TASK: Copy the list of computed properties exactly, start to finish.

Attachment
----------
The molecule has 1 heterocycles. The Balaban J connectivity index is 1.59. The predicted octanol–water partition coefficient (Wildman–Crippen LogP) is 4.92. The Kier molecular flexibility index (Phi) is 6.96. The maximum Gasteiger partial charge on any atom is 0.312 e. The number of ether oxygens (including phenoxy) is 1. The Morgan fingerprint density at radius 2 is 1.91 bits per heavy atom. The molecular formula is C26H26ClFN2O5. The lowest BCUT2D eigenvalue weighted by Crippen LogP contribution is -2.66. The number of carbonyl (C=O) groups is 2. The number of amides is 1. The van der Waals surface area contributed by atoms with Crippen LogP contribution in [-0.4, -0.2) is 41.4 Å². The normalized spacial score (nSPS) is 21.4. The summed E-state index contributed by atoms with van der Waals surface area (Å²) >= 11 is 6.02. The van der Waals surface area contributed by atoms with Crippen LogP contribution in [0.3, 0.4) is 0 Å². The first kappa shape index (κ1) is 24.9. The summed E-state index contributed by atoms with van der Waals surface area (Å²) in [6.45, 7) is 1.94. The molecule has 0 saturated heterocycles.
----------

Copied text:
The molecule has 1 heterocycles. The Balaban J connectivity index is 1.59. The predicted octanol–water partition coefficient (Wildman–Crippen LogP) is 4.92. The Kier molecular flexibility index (Phi) is 6.96. The maximum Gasteiger partial charge on any atom is 0.312 e. The number of ether oxygens (including phenoxy) is 1. The Morgan fingerprint density at radius 2 is 1.91 bits per heavy atom. The molecular formula is C26H26ClFN2O5. The lowest BCUT2D eigenvalue weighted by Crippen LogP contribution is -2.66. The number of carbonyl (C=O) groups is 2. The number of amides is 1. The van der Waals surface area contributed by atoms with Crippen LogP contribution in [-0.4, -0.2) is 41.4 Å². The normalized spacial score (nSPS) is 21.4. The summed E-state index contributed by atoms with van der Waals surface area (Å²) >= 11 is 6.02. The van der Waals surface area contributed by atoms with Crippen LogP contribution in [0.3, 0.4) is 0 Å². The first kappa shape index (κ1) is 24.9. The summed E-state index contributed by atoms with van der Waals surface area (Å²) in [6.45, 7) is 1.94. The molecule has 0 saturated heterocycles.